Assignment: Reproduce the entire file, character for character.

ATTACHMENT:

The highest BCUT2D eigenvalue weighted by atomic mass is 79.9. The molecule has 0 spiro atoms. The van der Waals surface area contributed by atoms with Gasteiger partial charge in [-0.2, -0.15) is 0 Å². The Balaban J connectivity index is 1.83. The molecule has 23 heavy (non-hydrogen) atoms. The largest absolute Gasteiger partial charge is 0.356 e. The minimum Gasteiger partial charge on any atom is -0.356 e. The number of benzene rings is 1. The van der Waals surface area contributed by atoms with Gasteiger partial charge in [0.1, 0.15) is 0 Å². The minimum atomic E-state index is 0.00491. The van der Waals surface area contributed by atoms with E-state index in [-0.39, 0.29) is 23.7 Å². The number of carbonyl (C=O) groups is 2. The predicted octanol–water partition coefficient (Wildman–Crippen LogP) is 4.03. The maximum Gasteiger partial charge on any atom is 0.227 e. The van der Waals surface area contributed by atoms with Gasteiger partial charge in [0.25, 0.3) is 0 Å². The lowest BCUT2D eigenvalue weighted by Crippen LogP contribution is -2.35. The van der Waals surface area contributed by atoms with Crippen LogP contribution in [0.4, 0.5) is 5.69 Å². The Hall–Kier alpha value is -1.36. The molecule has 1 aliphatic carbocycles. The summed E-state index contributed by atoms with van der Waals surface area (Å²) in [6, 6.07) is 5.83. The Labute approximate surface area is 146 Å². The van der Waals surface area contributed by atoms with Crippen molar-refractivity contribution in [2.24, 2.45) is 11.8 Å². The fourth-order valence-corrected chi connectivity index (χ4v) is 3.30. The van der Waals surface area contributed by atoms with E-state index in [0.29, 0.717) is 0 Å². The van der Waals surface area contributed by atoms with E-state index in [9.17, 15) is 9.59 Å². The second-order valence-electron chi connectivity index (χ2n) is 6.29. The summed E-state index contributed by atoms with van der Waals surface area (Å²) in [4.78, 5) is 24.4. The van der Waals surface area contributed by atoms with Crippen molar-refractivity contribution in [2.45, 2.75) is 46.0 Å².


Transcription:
The highest BCUT2D eigenvalue weighted by atomic mass is 79.9. The molecule has 0 spiro atoms. The van der Waals surface area contributed by atoms with Gasteiger partial charge in [-0.2, -0.15) is 0 Å². The Balaban J connectivity index is 1.83. The molecule has 23 heavy (non-hydrogen) atoms. The largest absolute Gasteiger partial charge is 0.356 e. The minimum Gasteiger partial charge on any atom is -0.356 e. The number of benzene rings is 1. The van der Waals surface area contributed by atoms with Gasteiger partial charge in [0.1, 0.15) is 0 Å². The minimum atomic E-state index is 0.00491. The van der Waals surface area contributed by atoms with E-state index in [-0.39, 0.29) is 23.7 Å². The number of carbonyl (C=O) groups is 2. The predicted octanol–water partition coefficient (Wildman–Crippen LogP) is 4.03. The maximum Gasteiger partial charge on any atom is 0.227 e. The van der Waals surface area contributed by atoms with Gasteiger partial charge in [0.25, 0.3) is 0 Å². The lowest BCUT2D eigenvalue weighted by Crippen LogP contribution is -2.35. The van der Waals surface area contributed by atoms with Crippen LogP contribution in [0.4, 0.5) is 5.69 Å². The Hall–Kier alpha value is -1.36. The molecule has 1 aliphatic carbocycles. The summed E-state index contributed by atoms with van der Waals surface area (Å²) in [6, 6.07) is 5.83. The Labute approximate surface area is 146 Å². The van der Waals surface area contributed by atoms with Crippen molar-refractivity contribution in [2.24, 2.45) is 11.8 Å². The fourth-order valence-corrected chi connectivity index (χ4v) is 3.30. The van der Waals surface area contributed by atoms with E-state index in [0.29, 0.717) is 0 Å². The van der Waals surface area contributed by atoms with E-state index in [9.17, 15) is 9.59 Å². The second-order valence-electron chi connectivity index (χ2n) is 6.29. The summed E-state index contributed by atoms with van der Waals surface area (Å²) in [4.78, 5) is 24.4. The van der Waals surface area contributed by atoms with Crippen molar-refractivity contribution in [2.45, 2.75) is 46.0 Å².